Should GnosisDAO Enable SafeSnap?


This is a proposal to update the GnosisDAO’s governance structure in a way that keeps the benefits of off-chain voting while allowing for trustless and permissionless on-chain execution, using the recently released DAO module and SafeSnap plugin.


The current governance structure is designed to be maximally inclusive: gas-free voting with delegation. This, however, comes at the cost of some additional trust in the system. Primarily, GnosisDAO must trust that the GnosisDAO Safe Multisig will faithfully execute its will on-chain.

In order to make the GnosisDAO more autonomous, we should more meaningfully give it control over its on-chain execution.


Gnosis Ltd recently developed the DAO module and SafeSnap Snapshot Plugin.

In combination with the Gnosis Safe, this tool allows for:

  • Trustless and permissionless on-chain execution of arbitrary function calls
  • Continued use of our existing Snapshot strategies (ERC20 BalanceOf and Delegated ERC20 BalanceOf)
  • Cheap/free and low friction participation for Participants.


As described in the SafeSnap announcement post, the path to progressive decentralization can be broken down into three steps.

  1. Multi-sig as a proxy: Gnosis Safe + Snapshot, in which the multi-sig promises to act in accordance with the off-chain votes. This is the status quo.
  2. Multi-sig as a safeguard: Gnosis Safe + Snapshot + SafeSnap, in which on-chain execution of off-chain votes is handled by the SafeSnap module, but there are still multisig owners that can veto malicious actions or act quickly in the case of an emergency.
  3. Look ma, no hands!: Gnosis Safe + Snapshot + SafeSnap, in which the multi-sig owners have been removed, and the only way to execute transactions is via the SafeSnap module.

This proposal is to move from (1) to (2) by deploying an instance of the DAO module, enabling it in the GnosisDAO Gnosis Safe, and updating the GnosisDAO Snapshot space to include the SafeSnap module.

The DAO module should have the following parameters set:

  • Oracle: GNO denominated instance of Reality.eth
  • Reality question timeout: 48 hours
  • Proposal cooldown: 48 hours
  • Proposal expiration: 7 days
  • Minimum bond: 10 GNO
  • Question Template: see this document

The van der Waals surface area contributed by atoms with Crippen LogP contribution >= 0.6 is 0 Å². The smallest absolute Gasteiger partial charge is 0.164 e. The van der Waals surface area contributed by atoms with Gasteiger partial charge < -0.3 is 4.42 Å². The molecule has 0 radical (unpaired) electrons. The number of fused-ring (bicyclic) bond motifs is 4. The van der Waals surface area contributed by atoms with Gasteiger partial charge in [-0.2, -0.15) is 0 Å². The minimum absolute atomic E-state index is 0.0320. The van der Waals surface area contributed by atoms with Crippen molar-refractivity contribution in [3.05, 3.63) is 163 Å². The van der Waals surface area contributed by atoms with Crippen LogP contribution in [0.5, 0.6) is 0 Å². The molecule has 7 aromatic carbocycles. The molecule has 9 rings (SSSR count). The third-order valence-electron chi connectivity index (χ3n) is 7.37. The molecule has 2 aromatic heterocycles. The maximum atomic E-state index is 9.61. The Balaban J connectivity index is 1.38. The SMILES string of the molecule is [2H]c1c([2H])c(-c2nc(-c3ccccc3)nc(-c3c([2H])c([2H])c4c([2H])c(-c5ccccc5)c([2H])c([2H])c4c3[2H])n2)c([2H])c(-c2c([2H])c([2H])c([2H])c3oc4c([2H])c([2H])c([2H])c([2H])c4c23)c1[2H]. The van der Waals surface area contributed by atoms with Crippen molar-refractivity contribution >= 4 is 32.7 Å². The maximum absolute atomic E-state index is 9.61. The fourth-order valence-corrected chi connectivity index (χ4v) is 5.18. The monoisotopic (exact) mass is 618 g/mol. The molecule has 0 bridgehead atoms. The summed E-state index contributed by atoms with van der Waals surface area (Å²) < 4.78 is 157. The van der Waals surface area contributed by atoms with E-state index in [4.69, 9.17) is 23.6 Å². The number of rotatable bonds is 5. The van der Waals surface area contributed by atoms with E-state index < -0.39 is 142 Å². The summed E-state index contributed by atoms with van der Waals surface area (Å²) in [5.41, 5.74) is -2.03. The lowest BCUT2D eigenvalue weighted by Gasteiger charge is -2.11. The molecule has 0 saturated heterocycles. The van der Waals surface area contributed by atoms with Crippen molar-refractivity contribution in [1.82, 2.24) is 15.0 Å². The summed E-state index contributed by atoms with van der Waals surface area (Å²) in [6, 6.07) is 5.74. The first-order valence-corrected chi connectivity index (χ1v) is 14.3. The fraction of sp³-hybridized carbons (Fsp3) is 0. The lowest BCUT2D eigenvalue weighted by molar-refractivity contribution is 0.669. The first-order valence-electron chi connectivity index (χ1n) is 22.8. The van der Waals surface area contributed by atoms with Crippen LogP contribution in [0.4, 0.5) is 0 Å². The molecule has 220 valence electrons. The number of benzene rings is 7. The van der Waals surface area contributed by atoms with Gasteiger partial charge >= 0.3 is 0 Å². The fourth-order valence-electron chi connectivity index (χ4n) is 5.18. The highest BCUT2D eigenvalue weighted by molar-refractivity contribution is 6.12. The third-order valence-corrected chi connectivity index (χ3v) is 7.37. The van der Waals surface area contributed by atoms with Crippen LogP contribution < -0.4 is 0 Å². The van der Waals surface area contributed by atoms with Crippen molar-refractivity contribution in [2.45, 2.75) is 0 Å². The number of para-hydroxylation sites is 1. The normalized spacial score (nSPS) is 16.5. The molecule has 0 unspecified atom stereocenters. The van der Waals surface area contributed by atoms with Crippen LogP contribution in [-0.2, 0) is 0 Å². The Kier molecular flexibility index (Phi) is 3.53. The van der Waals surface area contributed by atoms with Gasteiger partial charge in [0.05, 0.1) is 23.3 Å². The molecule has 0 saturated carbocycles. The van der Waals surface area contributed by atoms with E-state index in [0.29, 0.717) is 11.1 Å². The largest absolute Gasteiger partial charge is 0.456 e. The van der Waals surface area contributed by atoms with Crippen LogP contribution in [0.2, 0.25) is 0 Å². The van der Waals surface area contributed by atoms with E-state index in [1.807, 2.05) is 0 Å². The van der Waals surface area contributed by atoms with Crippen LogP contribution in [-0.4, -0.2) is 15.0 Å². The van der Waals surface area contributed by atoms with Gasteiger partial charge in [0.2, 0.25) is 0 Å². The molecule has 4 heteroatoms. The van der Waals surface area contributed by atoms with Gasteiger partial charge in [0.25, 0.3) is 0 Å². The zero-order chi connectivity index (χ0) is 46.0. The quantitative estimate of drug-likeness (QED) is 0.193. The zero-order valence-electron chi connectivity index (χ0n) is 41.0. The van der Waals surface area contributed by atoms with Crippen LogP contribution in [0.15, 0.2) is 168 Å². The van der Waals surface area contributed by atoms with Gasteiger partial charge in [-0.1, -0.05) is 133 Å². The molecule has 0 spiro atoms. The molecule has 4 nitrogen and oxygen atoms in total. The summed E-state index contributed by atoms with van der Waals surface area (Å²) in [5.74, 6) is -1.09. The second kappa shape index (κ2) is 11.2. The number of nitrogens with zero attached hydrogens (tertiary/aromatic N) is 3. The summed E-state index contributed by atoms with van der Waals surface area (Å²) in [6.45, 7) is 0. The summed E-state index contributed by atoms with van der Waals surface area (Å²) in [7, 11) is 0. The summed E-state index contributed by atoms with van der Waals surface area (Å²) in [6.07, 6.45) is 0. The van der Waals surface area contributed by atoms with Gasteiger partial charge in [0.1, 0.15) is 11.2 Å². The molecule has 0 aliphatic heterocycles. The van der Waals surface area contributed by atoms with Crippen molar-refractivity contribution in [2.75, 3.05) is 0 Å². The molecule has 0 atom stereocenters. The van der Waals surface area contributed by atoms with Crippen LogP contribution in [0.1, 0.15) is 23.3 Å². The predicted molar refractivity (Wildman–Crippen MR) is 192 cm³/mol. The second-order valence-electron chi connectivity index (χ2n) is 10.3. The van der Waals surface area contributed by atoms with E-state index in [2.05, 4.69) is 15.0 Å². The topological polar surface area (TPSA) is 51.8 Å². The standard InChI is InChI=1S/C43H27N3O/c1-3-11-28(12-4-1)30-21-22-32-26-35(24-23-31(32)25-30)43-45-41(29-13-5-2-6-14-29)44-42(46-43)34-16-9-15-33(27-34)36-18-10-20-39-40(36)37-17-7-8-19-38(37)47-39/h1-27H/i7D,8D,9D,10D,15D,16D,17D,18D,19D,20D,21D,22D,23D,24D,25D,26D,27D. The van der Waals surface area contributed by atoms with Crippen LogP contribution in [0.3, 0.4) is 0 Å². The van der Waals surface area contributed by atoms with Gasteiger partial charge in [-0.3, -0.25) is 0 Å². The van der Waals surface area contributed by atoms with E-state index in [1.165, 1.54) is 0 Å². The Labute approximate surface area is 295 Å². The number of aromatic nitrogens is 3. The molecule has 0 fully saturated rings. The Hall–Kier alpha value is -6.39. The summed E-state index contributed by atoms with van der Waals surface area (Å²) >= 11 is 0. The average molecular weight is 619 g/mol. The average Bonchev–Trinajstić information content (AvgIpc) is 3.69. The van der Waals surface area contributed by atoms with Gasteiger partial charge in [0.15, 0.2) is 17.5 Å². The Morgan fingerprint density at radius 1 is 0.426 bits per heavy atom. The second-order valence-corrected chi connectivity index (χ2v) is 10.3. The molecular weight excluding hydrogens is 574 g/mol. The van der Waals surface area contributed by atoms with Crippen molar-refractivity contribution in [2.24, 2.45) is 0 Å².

I’m obviously pretty biased, but I’d definitely support this.

One question, since the Reality arbitrator is not specified, I assume that means that the Safe itself would be the arbitrator?

It is a necessary step to decentralize GnosisDAO. I am in favor.

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One question, since the Reality arbitrator is not specified, I assume that means that the Safe itself would be the arbitrator?

I’m also biased (not leaning in the same direction though) but:
Would the GnosisDAO Safe being the arbitrator of its own proposal enforcement disputes a bit antithetical to the initial concept of giving over control?

Since this proposal doesn’t remove the multi-sig owners, I don’t really see this as an issue. The multi-sig owners have the ability to veto the dao-module transaction anyway (or do whatever else they want with the safe, for that matter), so I’m not sure there is a compelling reason to add a third-party arbitrator to the setup.

That said, perhaps if the GnosisDAO later chooses to remove the multi-sig owners, then it would be prudent to have some other fallback or arbitration option.

My (perhaps incorrect) understanding was that the veto power of multi-sig owners in the step 2 of the decentralization path was at the Gnosis safe level (by simply not executing the Tx.).

My thought here was that setting up the GnosisDAO safe as the arbitrator of Reality.eth would actually just add a redundant way to veto enforcement of proposal earlier in the process at the oracle level, which could have been done at the Safe level anyway. Please correct me if I’m wrong.

This would mean setting up 2 safeguards, when one could have sufficient.
Maybe, there is a step 2.1 as you described and a step 2.2, where the arbitrator is a decentralized 3rd party but multi-sig owners still have veto power of not executing Tx.

Yeah, you’re correct. This does essentially act as a redundant veto.
In fact, there is a third redundant veto in this setup; multi-sig owners could disable the module.

The additional step of adding a third-party arbitrator sounds reasonable to me. Perhaps someone can suggest this as a later proposal if this GIP is enacted.